Using the Port Boundary Condition in Acoustic Waveguide Models

Mads Herring Jensen April 25, 2019

By combining several Port boundary conditions, you can easily compute the transmission and insertion loss in exhaust and muffler systems. See more benefits of this feature for acoustics modeling.

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Mads Herring Jensen April 5, 2019

A variety of use cases and a variety of physics: Piezoelectric transducer designs need to account for electric currents, pressure acoustics, stress-strain, and acoustic-structure interaction.

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Mads Herring Jensen March 19, 2018

Learn advantages and strategies for using the boundary element method (BEM) for acoustics modeling. Plus, we go over a hybrid approach that combines BEM with the finite element method (FEM).

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Mads Herring Jensen July 25, 2017

Get a comprehensive introduction to aeroacoustics modeling, as well as the linearized Navier–Stokes equations and how to implement them in COMSOL Multiphysics®.

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Mads Herring Jensen January 26, 2017

You can easily model acoustically large problems, like linear ultrasound, with a predefined physics interface that uses a memory-efficient approach called the discontinuous Galerkin method.

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Mads Herring Jensen January 21, 2016

COMSOL Multiphysics version 5.2 introduced a number of new features and functionality, including an acoustics-specific plot type called the Octave Band plot. This plot type provides you with an easy and flexible way to represent any frequency response, transfer function, sensitivity curve, transmission loss, or insertion loss — all of which are essential plots in many acoustics applications. Let’s learn a bit more about the Octave Band plot, while highlighting its various options and settings.

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Mads Herring Jensen October 1, 2015

This past July, I had the pleasure of attending the 22nd International Congress on Sound and Vibration. In addition to running the COMSOL vendor booth with my Italian colleague Gabriele, I was also a presenter at the event. My presentation was based on a paper I wrote with Henrik Bruus and Jonas Karlsen that focuses on how to determine acoustic radiation forces including thermoviscous effects. Let’s explore acoustophoretic effects in greater detail and the research findings highlighted in my presentation.

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Mads Herring Jensen February 25, 2015

When inside a room — a conference room, concert hall, or even a car — everyone has an opinion of when the “acoustics” are good or bad. In room acoustics, we want to study this notion of sound quality in a quantitative way. In short, room acoustics is concerned with assessing the acoustics of enclosed spaces. The Acoustics Module of COMSOL Multiphysics has several tools to simulate the acoustics of rooms and other confined spaces. I will present those here.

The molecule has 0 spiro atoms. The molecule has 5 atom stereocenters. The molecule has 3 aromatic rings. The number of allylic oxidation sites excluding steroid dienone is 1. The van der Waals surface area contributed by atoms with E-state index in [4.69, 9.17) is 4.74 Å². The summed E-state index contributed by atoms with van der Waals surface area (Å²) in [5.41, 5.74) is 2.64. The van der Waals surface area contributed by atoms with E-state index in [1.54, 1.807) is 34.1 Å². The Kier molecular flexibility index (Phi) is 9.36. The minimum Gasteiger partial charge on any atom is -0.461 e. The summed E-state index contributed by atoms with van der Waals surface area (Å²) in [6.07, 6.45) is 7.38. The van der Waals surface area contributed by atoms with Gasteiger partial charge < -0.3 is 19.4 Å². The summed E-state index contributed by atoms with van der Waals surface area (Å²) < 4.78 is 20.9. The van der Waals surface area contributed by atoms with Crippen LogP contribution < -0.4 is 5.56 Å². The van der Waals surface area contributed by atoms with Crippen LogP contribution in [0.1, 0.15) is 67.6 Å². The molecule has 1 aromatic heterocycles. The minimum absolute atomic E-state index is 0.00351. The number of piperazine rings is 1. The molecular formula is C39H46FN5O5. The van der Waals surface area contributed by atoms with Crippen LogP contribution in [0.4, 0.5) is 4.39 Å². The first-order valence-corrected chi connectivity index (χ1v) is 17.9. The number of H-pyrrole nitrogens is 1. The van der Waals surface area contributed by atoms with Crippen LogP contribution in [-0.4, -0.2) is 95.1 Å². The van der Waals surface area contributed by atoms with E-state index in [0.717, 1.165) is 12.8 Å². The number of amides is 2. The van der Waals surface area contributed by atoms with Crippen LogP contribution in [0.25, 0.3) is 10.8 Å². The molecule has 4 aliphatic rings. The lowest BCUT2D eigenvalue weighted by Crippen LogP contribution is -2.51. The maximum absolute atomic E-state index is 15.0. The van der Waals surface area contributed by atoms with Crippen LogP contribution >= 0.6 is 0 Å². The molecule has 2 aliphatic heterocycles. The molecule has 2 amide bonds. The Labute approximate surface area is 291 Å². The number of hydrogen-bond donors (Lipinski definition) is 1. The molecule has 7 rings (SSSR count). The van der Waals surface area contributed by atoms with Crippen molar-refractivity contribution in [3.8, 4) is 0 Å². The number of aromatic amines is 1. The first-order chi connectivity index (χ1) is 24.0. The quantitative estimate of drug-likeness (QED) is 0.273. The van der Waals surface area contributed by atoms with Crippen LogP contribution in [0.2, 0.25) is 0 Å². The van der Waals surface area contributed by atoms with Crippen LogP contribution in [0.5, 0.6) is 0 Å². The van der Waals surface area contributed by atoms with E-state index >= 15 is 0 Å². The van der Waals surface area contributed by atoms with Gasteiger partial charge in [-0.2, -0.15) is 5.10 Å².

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Mads Herring Jensen February 28, 2014

When modeling acoustics phenomena, particularly of devices with small geometric dimensions, there are many complex factors to consider. The Thermoviscous Acoustics interface offers a simple and accurate way to set up and solve your acoustics model for factors such as acoustic pressure, velocity, and temperature variation. Here, we will demonstrate how to model your thermoviscous acoustics problems in COMSOL Multiphysics and provide some tips and resources for doing so.

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Mads Herring Jensen February 27, 2014

When sound propagates in structures and geometries with small dimensions, the sound waves become attenuated because of thermal and viscous losses. More specifically, the losses occur in the acoustic thermal and viscous boundary layers near the walls. This known phenomenon needs to be considered to evaluate how these losses affect thermoviscous acoustics systems in order to build accurate models and match experimental measurements.

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Mads Herring Jensen January 2, 2014

I recently had the pleasure of preparing a small contribution to the 166th Meeting of the Acoustical Society of America (Fall 2013) together with Wade Conklin and Jordan Schultz from Knowles Electronics. Wade presented our paper entitled “Characterization of a microelectromechanical microphone using the finite element method”. The work consisted of implementing a virtual prototype of a Knowles MEMS microphone (the SPU0409LE5H microphone, see picture below) using COMSOL Multiphysics.

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